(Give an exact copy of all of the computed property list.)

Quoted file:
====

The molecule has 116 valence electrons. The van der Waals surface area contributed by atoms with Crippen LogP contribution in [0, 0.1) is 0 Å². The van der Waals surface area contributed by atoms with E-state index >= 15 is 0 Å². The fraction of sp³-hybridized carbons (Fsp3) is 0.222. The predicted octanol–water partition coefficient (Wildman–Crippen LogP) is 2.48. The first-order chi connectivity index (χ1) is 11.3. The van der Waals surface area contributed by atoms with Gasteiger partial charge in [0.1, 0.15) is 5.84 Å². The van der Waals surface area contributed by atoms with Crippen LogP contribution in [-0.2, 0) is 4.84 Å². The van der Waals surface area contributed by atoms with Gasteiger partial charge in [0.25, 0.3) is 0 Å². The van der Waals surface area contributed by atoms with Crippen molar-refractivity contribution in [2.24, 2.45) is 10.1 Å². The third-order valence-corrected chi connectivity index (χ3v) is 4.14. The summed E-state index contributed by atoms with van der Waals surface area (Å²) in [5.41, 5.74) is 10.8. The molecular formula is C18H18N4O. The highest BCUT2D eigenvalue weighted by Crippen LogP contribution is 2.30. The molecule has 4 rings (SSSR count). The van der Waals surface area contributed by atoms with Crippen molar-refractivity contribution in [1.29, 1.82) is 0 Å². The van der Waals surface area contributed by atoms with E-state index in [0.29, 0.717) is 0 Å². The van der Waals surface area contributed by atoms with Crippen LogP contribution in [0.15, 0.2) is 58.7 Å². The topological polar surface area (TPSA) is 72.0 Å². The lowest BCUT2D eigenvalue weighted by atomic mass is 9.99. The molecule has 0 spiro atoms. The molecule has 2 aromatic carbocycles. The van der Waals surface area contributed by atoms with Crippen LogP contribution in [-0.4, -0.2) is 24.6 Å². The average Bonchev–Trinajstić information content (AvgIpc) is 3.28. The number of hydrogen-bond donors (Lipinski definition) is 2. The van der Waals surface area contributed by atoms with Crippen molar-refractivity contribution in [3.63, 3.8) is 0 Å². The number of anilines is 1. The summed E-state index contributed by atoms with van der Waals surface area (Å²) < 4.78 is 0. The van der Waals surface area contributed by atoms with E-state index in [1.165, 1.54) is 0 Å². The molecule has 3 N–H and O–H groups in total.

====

The molecule has 116 valence electrons. The van der Waals surface area contributed by atoms with Crippen LogP contribution in [0, 0.1) is 0 Å². The van der Waals surface area contributed by atoms with E-state index >= 15 is 0 Å². The fraction of sp³-hybridized carbons (Fsp3) is 0.222. The predicted octanol–water partition coefficient (Wildman–Crippen LogP) is 2.48. The first-order chi connectivity index (χ1) is 11.3. The van der Waals surface area contributed by atoms with Gasteiger partial charge in [0.1, 0.15) is 5.84 Å². The van der Waals surface area contributed by atoms with Crippen LogP contribution in [-0.2, 0) is 4.84 Å². The van der Waals surface area contributed by atoms with Gasteiger partial charge in [0.25, 0.3) is 0 Å². The van der Waals surface area contributed by atoms with Crippen molar-refractivity contribution in [2.24, 2.45) is 10.1 Å². The third-order valence-corrected chi connectivity index (χ3v) is 4.14. The summed E-state index contributed by atoms with van der Waals surface area (Å²) in [5.41, 5.74) is 10.8. The molecular formula is C18H18N4O. The highest BCUT2D eigenvalue weighted by Crippen LogP contribution is 2.30. The molecule has 4 rings (SSSR count). The van der Waals surface area contributed by atoms with Crippen molar-refractivity contribution in [1.29, 1.82) is 0 Å². The van der Waals surface area contributed by atoms with E-state index in [0.29, 0.717) is 0 Å². The van der Waals surface area contributed by atoms with Crippen LogP contribution in [0.15, 0.2) is 58.7 Å². The topological polar surface area (TPSA) is 72.0 Å². The lowest BCUT2D eigenvalue weighted by atomic mass is 9.99. The molecule has 0 spiro atoms. The molecule has 2 aromatic carbocycles. The van der Waals surface area contributed by atoms with Crippen LogP contribution in [-0.4, -0.2) is 24.6 Å². The average Bonchev–Trinajstić information content (AvgIpc) is 3.28. The number of hydrogen-bond donors (Lipinski definition) is 2. The van der Waals surface area contributed by atoms with Crippen molar-refractivity contribution in [3.63, 3.8) is 0 Å². The number of anilines is 1. The summed E-state index contributed by atoms with van der Waals surface area (Å²) < 4.78 is 0. The van der Waals surface area contributed by atoms with E-state index in [1.165, 1.54) is 0 Å². The molecule has 3 N–H and O–H groups in total.